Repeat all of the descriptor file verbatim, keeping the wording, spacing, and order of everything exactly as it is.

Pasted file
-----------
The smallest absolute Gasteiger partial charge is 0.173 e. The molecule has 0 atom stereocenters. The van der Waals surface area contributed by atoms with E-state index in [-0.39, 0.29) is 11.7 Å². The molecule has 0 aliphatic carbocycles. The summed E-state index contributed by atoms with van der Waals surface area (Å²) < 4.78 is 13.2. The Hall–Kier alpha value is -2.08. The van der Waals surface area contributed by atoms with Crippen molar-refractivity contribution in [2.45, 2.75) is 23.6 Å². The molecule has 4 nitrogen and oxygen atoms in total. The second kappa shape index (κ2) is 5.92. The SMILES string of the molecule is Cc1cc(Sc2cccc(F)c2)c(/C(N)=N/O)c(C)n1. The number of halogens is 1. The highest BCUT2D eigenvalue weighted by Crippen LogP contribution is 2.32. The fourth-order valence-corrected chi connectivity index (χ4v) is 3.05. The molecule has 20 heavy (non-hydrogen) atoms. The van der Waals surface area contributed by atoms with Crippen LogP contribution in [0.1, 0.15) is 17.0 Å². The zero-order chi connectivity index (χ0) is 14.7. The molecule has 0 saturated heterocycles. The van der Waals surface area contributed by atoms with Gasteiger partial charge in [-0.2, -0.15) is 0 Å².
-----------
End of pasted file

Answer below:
The smallest absolute Gasteiger partial charge is 0.173 e. The molecule has 0 atom stereocenters. The van der Waals surface area contributed by atoms with E-state index in [-0.39, 0.29) is 11.7 Å². The molecule has 0 aliphatic carbocycles. The summed E-state index contributed by atoms with van der Waals surface area (Å²) < 4.78 is 13.2. The Hall–Kier alpha value is -2.08. The van der Waals surface area contributed by atoms with Crippen molar-refractivity contribution in [2.45, 2.75) is 23.6 Å². The molecule has 4 nitrogen and oxygen atoms in total. The second kappa shape index (κ2) is 5.92. The SMILES string of the molecule is Cc1cc(Sc2cccc(F)c2)c(/C(N)=N/O)c(C)n1. The number of halogens is 1. The highest BCUT2D eigenvalue weighted by Crippen LogP contribution is 2.32. The fourth-order valence-corrected chi connectivity index (χ4v) is 3.05. The molecule has 20 heavy (non-hydrogen) atoms. The van der Waals surface area contributed by atoms with Crippen LogP contribution in [0.1, 0.15) is 17.0 Å². The zero-order chi connectivity index (χ0) is 14.7. The molecule has 0 saturated heterocycles. The van der Waals surface area contributed by atoms with Gasteiger partial charge in [-0.2, -0.15) is 0 Å².